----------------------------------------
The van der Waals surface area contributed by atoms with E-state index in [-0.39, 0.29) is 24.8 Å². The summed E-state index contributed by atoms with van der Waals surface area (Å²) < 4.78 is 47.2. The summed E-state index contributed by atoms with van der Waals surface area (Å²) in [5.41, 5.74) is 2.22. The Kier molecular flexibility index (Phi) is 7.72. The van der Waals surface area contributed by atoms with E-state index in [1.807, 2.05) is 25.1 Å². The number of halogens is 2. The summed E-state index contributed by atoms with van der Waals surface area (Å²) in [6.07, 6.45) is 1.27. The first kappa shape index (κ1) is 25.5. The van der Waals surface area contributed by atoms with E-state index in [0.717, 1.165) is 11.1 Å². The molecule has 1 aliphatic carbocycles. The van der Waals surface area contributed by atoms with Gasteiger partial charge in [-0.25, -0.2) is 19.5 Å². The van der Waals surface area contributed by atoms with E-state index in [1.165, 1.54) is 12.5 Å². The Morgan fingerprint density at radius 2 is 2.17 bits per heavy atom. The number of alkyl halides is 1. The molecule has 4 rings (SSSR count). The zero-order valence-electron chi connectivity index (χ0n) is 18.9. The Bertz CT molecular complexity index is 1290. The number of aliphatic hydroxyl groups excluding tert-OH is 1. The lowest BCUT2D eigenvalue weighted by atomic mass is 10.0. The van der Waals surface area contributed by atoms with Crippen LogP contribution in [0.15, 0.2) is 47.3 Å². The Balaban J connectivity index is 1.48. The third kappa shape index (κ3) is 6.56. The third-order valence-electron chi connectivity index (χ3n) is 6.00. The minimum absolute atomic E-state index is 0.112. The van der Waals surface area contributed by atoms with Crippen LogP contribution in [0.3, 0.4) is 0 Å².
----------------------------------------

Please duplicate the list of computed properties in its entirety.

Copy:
The van der Waals surface area contributed by atoms with E-state index in [-0.39, 0.29) is 24.8 Å². The summed E-state index contributed by atoms with van der Waals surface area (Å²) < 4.78 is 47.2. The summed E-state index contributed by atoms with van der Waals surface area (Å²) in [5.41, 5.74) is 2.22. The Kier molecular flexibility index (Phi) is 7.72. The van der Waals surface area contributed by atoms with E-state index in [1.807, 2.05) is 25.1 Å². The number of halogens is 2. The summed E-state index contributed by atoms with van der Waals surface area (Å²) in [6.07, 6.45) is 1.27. The first kappa shape index (κ1) is 25.5. The van der Waals surface area contributed by atoms with E-state index in [0.717, 1.165) is 11.1 Å². The molecule has 1 aliphatic carbocycles. The van der Waals surface area contributed by atoms with Gasteiger partial charge in [-0.25, -0.2) is 19.5 Å². The van der Waals surface area contributed by atoms with E-state index in [1.165, 1.54) is 12.5 Å². The Morgan fingerprint density at radius 2 is 2.17 bits per heavy atom. The number of alkyl halides is 1. The molecule has 4 rings (SSSR count). The zero-order valence-electron chi connectivity index (χ0n) is 18.9. The Bertz CT molecular complexity index is 1290. The number of aliphatic hydroxyl groups excluding tert-OH is 1. The lowest BCUT2D eigenvalue weighted by atomic mass is 10.0. The van der Waals surface area contributed by atoms with Crippen LogP contribution in [0.15, 0.2) is 47.3 Å². The Balaban J connectivity index is 1.48. The third kappa shape index (κ3) is 6.56. The third-order valence-electron chi connectivity index (χ3n) is 6.00. The minimum absolute atomic E-state index is 0.112. The van der Waals surface area contributed by atoms with Crippen LogP contribution in [0.3, 0.4) is 0 Å².